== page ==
Since the adoption of the Fourteenth Amendment to the US Constitution on July 9th, 1868, the citizenship of persons born in the United States has been controlled by its Citizenship Clause, which states: “All persons born or naturalized in the United States, and subject to the jurisdiction thereof, are citizens of the United States and of the State wherein they reside.” This has been interpreted to give “birthright citizenship” to anyone born in the United States, except for the children of diplomats and Native Americans. The core issue and area of dispute surrounding the 14th amendment has been the widespread birth of children to illegal immigrants in the United States as well as the, albeit much more rare, “birth tourism” in which a foreign citizen travels for a short period to the United States in order to give birth to their child and make them an American citizen. All of this has led to widespread debate, and calls within Republican circles to either amend the 14th amendment or reinterpret it to end “birthright citizenship” so that no illegal immigrants or foreign visitors can give birth to a child and confer to them automatic citizenship. The main arguments and quotations from these resources are presented below.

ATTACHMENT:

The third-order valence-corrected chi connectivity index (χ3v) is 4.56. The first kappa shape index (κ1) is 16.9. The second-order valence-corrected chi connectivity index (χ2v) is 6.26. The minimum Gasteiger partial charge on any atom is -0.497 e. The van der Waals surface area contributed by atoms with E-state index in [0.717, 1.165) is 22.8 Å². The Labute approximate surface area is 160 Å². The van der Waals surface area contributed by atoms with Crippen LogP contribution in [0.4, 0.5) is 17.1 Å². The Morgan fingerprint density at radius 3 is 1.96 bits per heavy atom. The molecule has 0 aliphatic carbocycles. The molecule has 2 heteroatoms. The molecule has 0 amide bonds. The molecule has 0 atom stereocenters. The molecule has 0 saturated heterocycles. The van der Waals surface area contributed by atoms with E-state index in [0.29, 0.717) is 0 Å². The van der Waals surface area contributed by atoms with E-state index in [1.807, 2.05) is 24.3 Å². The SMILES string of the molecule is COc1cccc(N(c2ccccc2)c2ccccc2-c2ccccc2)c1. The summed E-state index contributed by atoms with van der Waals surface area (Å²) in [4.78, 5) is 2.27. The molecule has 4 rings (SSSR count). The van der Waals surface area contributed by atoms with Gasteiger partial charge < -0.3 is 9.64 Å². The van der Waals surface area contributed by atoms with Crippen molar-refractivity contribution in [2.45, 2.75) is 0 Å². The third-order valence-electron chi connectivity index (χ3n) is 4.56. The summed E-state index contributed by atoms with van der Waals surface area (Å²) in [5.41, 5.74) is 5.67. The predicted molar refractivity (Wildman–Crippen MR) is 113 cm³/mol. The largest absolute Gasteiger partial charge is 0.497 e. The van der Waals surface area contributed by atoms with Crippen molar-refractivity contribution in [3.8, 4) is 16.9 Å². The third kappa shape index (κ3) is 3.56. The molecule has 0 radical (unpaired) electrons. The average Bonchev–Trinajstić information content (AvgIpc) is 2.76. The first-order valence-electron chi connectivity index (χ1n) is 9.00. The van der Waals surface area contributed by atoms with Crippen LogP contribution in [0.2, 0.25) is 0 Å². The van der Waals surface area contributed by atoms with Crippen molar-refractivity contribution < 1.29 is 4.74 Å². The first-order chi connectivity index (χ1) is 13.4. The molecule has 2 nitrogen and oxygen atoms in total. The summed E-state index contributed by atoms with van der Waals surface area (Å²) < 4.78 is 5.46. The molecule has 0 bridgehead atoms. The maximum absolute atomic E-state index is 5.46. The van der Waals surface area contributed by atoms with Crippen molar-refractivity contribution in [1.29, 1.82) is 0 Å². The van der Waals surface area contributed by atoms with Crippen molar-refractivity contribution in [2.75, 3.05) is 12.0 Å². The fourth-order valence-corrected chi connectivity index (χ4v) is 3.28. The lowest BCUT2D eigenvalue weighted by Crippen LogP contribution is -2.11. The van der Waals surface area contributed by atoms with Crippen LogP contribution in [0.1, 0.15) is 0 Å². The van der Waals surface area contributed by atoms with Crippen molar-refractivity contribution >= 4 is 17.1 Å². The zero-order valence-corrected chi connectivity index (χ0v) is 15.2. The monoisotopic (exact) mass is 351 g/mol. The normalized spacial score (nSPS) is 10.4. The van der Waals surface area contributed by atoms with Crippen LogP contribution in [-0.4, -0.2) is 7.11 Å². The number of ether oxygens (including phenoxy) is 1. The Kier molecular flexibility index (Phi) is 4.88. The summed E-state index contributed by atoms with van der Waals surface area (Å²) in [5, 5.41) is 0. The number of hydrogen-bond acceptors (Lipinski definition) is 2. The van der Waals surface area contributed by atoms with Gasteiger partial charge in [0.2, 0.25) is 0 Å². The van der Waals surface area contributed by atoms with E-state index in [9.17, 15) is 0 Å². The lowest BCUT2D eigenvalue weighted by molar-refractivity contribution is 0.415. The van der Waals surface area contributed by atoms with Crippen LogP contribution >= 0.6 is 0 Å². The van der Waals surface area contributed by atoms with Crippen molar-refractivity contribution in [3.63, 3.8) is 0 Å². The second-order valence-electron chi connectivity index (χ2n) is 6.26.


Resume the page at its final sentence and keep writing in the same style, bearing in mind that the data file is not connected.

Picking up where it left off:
“The Supreme Court has given the clause an inclusive reading. In an 1898 case involving the U.S-born son of Chinese parents who were not citizens, it ruled that since his parents were not diplomats, he was an American citizen. In 1982, the court considered the claim that illegal immigrants are not subject to U.S. jurisdiction and responded: ‘We reject this argument.'”
“The Citizenship Clause was no legal innovation. It simply restored the longstanding English common law doctrine of jus soli, or citizenship by place of birth. Although the doctrine was initially embraced in early American jurisprudence, the U.S. Supreme Court abrogated jus soli in its infamous Dred Scott decision, denying birthright citizen ship to the descendents of slaves. Congress approved the Citizenship Clause to overrule Dred Scott and elevate jus soli to the status of constitutional law.”